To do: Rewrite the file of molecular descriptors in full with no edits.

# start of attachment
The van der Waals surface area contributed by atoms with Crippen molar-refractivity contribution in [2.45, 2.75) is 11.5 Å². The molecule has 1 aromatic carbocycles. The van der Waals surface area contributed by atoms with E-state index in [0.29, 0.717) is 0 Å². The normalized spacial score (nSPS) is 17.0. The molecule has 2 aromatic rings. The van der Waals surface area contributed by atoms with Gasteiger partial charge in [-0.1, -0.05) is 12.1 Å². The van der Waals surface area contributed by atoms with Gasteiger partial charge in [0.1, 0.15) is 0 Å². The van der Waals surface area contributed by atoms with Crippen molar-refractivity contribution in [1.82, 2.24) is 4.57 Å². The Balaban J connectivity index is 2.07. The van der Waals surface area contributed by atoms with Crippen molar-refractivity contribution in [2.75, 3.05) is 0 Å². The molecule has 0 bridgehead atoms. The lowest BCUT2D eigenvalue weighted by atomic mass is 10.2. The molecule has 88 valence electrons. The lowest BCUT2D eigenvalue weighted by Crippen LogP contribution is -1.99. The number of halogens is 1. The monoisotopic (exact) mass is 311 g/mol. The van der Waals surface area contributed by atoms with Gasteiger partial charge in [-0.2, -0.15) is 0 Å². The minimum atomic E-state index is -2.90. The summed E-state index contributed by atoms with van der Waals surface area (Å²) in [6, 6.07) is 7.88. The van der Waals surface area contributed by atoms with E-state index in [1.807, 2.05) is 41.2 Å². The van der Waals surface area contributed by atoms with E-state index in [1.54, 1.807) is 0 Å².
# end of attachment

The van der Waals surface area contributed by atoms with Crippen molar-refractivity contribution in [2.45, 2.75) is 11.5 Å². The molecule has 1 aromatic carbocycles. The van der Waals surface area contributed by atoms with E-state index in [0.29, 0.717) is 0 Å². The normalized spacial score (nSPS) is 17.0. The molecule has 2 aromatic rings. The van der Waals surface area contributed by atoms with Gasteiger partial charge in [-0.1, -0.05) is 12.1 Å². The van der Waals surface area contributed by atoms with Gasteiger partial charge in [0.1, 0.15) is 0 Å². The van der Waals surface area contributed by atoms with Crippen molar-refractivity contribution in [1.82, 2.24) is 4.57 Å². The Balaban J connectivity index is 2.07. The van der Waals surface area contributed by atoms with Crippen molar-refractivity contribution in [2.75, 3.05) is 0 Å². The molecule has 0 bridgehead atoms. The lowest BCUT2D eigenvalue weighted by atomic mass is 10.2. The molecule has 88 valence electrons. The lowest BCUT2D eigenvalue weighted by Crippen LogP contribution is -1.99. The number of halogens is 1. The monoisotopic (exact) mass is 311 g/mol. The van der Waals surface area contributed by atoms with Gasteiger partial charge in [-0.2, -0.15) is 0 Å². The minimum atomic E-state index is -2.90. The summed E-state index contributed by atoms with van der Waals surface area (Å²) in [6, 6.07) is 7.88. The van der Waals surface area contributed by atoms with E-state index in [1.807, 2.05) is 41.2 Å². The van der Waals surface area contributed by atoms with E-state index in [1.54, 1.807) is 0 Å².